October is National Breast Cancer Awareness Month.  Most of us know someone who has been affected by the disease.  Breast cancer is the second most common type of cancer in women.  According to the Centers for Disease Control (CDC), approximately 237,000 women were diagnosed with breast cancer in 2014, the most recent year for which statistics are available.  This disease strikes women in every racial and ethnic group, and even a small number of men.   The risk increases with age, and 85% of women diagnosed with breast cancer have no family history.

Breast Cancer Awareness MonthThe most common symptom of breast cancer is a lump or mass in the breast tissue.  Another telltale sign may be a change in the nipple or nipple discharge that is not breast milk.  Other symptoms to be aware of include breast pain, thickening of an area of the breast, and changes in the skin of the breast including redness or dimpling.  Unfortunately, many women will not exhibit any recognizable symptoms.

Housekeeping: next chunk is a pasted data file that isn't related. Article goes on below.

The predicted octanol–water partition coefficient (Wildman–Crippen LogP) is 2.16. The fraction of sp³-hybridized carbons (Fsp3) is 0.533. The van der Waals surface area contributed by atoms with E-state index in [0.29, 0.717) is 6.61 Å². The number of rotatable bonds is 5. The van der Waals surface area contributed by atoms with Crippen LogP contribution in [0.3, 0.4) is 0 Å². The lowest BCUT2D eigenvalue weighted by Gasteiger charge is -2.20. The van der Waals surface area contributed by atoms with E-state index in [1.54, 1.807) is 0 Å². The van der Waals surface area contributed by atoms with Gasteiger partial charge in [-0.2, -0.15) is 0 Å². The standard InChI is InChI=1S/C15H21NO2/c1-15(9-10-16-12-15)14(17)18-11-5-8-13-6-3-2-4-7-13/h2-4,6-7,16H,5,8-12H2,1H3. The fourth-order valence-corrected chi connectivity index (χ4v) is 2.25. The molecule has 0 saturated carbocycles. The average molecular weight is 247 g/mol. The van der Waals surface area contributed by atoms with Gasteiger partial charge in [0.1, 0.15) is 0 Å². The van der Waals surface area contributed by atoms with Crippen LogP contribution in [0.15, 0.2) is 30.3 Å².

As with any cancer, early detection is critical.  Women should examine their own breasts monthly.  Any changes in the breasts or nipples should be reported to their doctor right away.  A clinical breast exam is generally performed by a healthcare provider during most well-woman check-ups.  It should be done every three to five years, depending on the woman’s age.

A mammogram is an x-ray examination of the breast.  Many lumps that are too small to be detected in a self-exam or clinical breast exam can be seen with a mammogram.  Any suspicious areas on the mammogram should be followed up with an ultrasound exam or a biopsy.  The American Cancer Society currently recommends an annual screening mammogram starting at age 45 for women of average risk.  After age 54, a woman who has not had any abnormal mammograms can continue to have a mammogram every other year through age 74.  Women who have a higher risk of developing breast cancer, such as those with a close family history of the disease, should talk to their healthcare provider about beginning mammograms at an earlier age.